As pundits and political analysts dissect the outcome and meaning of Malaysia’s 13th General Election (GE13), one prominent explanation for the results has been a supposed gulf between urban and rural voters. As one online commentator put it:
“The urban-rural divide was clear. Pakatan won votes from all races and religions in the urban areas while BN retained their rural base. It is an election result between urban and rural, West Malaysia versus East Malaysia, between the better educated, better informed versus the lesser educated and lesser informed.” http://m.malaysiakini.com/news/229273
Similarly, the Wall Street Journal (Asia Edition) front page story of 8 May 2013 described the result by stating:
“…the vote was heavily split between Malaysia’s thriving cities, which largely voted for opposition parties, and rural, mostly ethnic-Malay areas that threw their support behind Mr. Najib…”
The idea that the GE13 vote reflected a divided society, split between urban and rural inhabitants has been echoed through many other online and print forums. It is a simple – and simplistic – explanation for a very complicated electoral result. And it reiterates a politics of urban cosmopolitan chauvinism that I have observed in Malaysia and elsewhere, dating to at least the 1990s.
The last and only time I have been in Malaysia on election-day itself was in 1995, now nearly two decades ago. That was a year when Mahathir and the Barisan Nasional were riding high on the pre-1997 economic boom, before Anwar Ibrahim’s dismissal from UMNO and subsequent reformasi movement. In the process of following that election – among other things, attending and collecting cassette tapes of PAS ceramah – I observed the particular ways that the figure of ‘orang kampung’ (villagers) was dealt with in the elections (Thompson 2013).
Mahathir, at least since the publication of The Malay Dilemma (1970), had championed a distinctively urban-oriented path to economic development and prosperity. Rural Malays, in Mahathir’s published opinion, were (quite literally) inbred and backwards. The early 1990s catch-phrase and concept of the “New Malay” (Melayu Baru) reiterated the idea that the only way for the Malay race to succeed would be through urbanisation (“membandarkan Melayu”) and championing of a new breed of Malay entrepreneurs (Muhammad 1993).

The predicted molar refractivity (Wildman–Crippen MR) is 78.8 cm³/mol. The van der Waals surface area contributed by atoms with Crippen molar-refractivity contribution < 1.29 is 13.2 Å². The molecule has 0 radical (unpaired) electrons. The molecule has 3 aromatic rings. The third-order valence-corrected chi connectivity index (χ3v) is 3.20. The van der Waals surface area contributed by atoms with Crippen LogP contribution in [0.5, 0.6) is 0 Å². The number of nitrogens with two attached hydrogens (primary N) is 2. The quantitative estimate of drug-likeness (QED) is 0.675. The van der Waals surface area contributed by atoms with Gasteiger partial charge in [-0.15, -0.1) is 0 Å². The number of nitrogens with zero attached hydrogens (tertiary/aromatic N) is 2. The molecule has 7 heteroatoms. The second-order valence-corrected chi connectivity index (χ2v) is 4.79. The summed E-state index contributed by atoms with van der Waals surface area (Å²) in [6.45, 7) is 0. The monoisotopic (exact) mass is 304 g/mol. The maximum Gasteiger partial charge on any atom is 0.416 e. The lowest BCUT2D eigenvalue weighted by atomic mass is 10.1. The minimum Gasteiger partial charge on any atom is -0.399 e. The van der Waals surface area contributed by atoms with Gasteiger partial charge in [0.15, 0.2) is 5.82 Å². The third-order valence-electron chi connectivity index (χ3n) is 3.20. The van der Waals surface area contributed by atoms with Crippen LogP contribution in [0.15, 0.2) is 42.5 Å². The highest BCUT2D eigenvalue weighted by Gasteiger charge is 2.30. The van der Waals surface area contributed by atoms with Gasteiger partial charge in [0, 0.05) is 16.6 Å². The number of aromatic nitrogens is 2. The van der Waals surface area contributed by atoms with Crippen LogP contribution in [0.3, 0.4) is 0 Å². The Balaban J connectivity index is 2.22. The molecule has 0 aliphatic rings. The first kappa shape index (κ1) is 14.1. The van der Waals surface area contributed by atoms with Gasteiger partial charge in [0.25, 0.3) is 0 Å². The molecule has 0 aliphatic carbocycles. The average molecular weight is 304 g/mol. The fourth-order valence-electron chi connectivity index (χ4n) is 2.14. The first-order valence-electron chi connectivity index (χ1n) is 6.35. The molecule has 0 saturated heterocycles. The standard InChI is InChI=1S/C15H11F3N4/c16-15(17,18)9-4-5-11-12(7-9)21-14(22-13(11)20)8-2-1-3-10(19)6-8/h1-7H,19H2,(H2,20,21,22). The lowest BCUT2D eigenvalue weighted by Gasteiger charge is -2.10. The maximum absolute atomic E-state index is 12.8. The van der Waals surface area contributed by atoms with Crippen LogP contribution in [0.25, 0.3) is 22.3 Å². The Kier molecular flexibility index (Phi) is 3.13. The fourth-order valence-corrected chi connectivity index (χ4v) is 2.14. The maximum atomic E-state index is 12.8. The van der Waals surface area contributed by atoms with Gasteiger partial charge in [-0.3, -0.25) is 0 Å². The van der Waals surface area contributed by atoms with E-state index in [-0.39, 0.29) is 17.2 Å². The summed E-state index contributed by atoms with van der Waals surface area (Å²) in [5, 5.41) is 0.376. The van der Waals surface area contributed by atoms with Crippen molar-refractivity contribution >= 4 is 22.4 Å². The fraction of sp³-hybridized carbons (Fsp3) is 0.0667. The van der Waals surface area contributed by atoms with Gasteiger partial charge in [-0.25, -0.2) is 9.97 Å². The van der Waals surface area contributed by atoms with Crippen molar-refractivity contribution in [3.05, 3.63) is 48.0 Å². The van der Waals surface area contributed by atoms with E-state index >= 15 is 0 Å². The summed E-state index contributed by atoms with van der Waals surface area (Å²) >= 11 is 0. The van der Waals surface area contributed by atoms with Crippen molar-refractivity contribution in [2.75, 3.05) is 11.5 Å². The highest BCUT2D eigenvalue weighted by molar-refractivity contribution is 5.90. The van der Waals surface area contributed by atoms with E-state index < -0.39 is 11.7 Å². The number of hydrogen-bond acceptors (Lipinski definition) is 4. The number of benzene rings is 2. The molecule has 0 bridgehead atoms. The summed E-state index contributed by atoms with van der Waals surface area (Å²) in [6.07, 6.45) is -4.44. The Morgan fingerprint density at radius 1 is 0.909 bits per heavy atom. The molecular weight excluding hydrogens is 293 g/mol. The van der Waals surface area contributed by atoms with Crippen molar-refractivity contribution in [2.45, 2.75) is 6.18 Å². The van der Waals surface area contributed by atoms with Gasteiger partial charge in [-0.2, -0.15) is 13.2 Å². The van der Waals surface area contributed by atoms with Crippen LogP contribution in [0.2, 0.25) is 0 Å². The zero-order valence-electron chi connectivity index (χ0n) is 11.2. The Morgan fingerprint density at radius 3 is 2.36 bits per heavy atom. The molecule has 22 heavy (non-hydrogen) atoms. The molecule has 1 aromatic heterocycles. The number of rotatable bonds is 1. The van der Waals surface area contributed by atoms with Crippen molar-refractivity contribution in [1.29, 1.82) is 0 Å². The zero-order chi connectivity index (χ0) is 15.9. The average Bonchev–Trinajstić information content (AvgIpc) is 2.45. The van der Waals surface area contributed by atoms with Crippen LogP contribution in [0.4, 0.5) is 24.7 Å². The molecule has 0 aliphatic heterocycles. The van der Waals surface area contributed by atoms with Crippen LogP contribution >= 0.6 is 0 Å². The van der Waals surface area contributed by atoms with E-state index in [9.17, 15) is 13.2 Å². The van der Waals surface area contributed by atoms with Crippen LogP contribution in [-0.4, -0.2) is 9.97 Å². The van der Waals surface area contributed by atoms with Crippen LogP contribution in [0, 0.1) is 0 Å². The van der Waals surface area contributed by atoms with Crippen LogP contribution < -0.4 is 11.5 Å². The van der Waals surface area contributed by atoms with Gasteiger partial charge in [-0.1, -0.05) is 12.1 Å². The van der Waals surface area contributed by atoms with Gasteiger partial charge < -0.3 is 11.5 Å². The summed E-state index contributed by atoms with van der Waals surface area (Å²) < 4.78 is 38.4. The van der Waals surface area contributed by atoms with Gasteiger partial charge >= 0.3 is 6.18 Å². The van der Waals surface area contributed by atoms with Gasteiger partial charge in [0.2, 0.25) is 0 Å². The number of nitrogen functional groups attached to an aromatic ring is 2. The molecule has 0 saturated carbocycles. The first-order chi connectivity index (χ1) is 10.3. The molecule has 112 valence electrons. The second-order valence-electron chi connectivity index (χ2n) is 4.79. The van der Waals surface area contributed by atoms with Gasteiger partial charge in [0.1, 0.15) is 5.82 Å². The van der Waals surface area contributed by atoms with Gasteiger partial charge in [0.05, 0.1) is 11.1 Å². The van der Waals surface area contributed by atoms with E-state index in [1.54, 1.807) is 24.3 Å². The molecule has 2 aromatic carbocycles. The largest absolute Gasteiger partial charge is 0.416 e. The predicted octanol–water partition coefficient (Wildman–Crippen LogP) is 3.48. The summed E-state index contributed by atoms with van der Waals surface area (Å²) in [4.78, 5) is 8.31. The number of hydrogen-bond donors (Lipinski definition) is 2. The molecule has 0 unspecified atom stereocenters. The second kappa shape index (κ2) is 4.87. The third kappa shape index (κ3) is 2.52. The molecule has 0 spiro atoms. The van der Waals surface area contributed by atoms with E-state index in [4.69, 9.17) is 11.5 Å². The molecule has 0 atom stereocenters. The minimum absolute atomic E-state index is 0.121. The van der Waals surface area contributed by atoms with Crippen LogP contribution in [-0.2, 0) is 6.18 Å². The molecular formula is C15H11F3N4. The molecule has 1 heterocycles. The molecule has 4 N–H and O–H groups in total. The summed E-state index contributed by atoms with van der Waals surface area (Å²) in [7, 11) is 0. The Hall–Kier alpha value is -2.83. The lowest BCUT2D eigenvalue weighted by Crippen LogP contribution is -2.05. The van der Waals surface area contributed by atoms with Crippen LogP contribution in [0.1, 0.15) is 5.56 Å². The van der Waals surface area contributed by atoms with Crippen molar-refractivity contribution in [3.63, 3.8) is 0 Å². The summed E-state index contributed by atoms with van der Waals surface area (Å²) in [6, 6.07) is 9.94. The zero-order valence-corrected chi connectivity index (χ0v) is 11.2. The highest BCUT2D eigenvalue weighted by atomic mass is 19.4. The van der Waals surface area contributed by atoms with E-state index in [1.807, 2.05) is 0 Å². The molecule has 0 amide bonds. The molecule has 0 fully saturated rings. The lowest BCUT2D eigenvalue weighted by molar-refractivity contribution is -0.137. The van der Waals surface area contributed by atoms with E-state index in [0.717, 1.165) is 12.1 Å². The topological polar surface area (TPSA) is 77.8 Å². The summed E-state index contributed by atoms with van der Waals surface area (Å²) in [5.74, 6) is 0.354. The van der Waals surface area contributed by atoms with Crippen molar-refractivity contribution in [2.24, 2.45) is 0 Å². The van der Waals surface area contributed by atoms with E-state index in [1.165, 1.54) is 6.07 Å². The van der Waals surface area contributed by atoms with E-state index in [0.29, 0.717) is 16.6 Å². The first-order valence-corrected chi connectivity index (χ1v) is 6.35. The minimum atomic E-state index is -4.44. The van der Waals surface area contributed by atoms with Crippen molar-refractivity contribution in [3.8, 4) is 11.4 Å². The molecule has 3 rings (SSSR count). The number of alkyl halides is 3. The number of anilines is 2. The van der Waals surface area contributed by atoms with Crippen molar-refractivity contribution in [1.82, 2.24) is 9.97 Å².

In that climate, PAS positioned itself as the champion of kampung folk against an urban, corporate (“korporat”) UMNO elite. While UMNO and by extension the Barisan Nasional (BN) held certain rural “strongholds,” it was by no means seen as a rural-based party. If anything, supposedly conservative, rural kampung folk were seen as the backbone of the PAS electorate – with overwhelmingly rural and conceptually remote Kelantan cast as ur-PAS territory.
Now in 2013, the rhetoric of rural-urban difference is cast very differently. Post-election analysis suggests that urban areas support progressive change while rural voters are stuck in old habits, clinging to patronage politics. In its most provocative form, as suggested by the first quote above, the country is divided between urban, better educated, better informed voters and rural, less educated, less informed ones.
Such rhetoric is both misguided and wrong. It is misguided, as far as opposition aspirations go. It is wrong in so far as it reiterates stereotypes of rural backwards and rural-urban difference in a Malaysia where substantive rural-urban difference is fast dissipating. With regard to opposition aspirations, there is a serious danger that the rhetoric of urban chauvinism may become entrenched among activists – particularly those affiliated with PKR.
PKR has sought to challenge UMNO as a “centrist” force in Malaysian politics. PKR takes a moderate line vis-├а-vis the role of Islam in politics and society, in contrast to PAS. And it has sought to avoid association as a party championing communal, racial interests, in contrast to the DAP, which despite efforts to the contrary is seen as a ‘Chinese’ party. PKR’s problem is that it is seen as a party of urban, elite, intellectuals, mainly interested in contesting UMNO and BN hegemony, not for the sake of the ‘rakyat’ (ordinary citizens) but as one urban elite group (the Anwaristas) trying to wrest power from the UMNO old-guard.
Rather than simply casting the ‘rakyat’ who live outside of urban centers as foolish dupes of the BN, the better question to ask is: what, if anything, did Pakatan Rakyat (PR) offer to rural citizens of Malaysia? An examination of the PR and BN election manifestos is revealing. The BN, among other things, state explicitly what they have done for those living “luar bandar”; in particular the thousands of kilometers of roads stretching throughout the country. http://www.manifestopru13.com/bahasamelayu.php
By contrast, the PR manifesto is very thin when it comes to plans or promises to non-urban constituents. While on the one hand, it speaks explicitly to taxi drivers and other urban interest groups, the only rural constituents that the PR manifesto addresses directly or in any detail are FELDA settlers, who make up only a small part of the rural Malaysian electorate. http://www.pakatanrakyat.my/files/BM-Manifesto-BOOK.pdf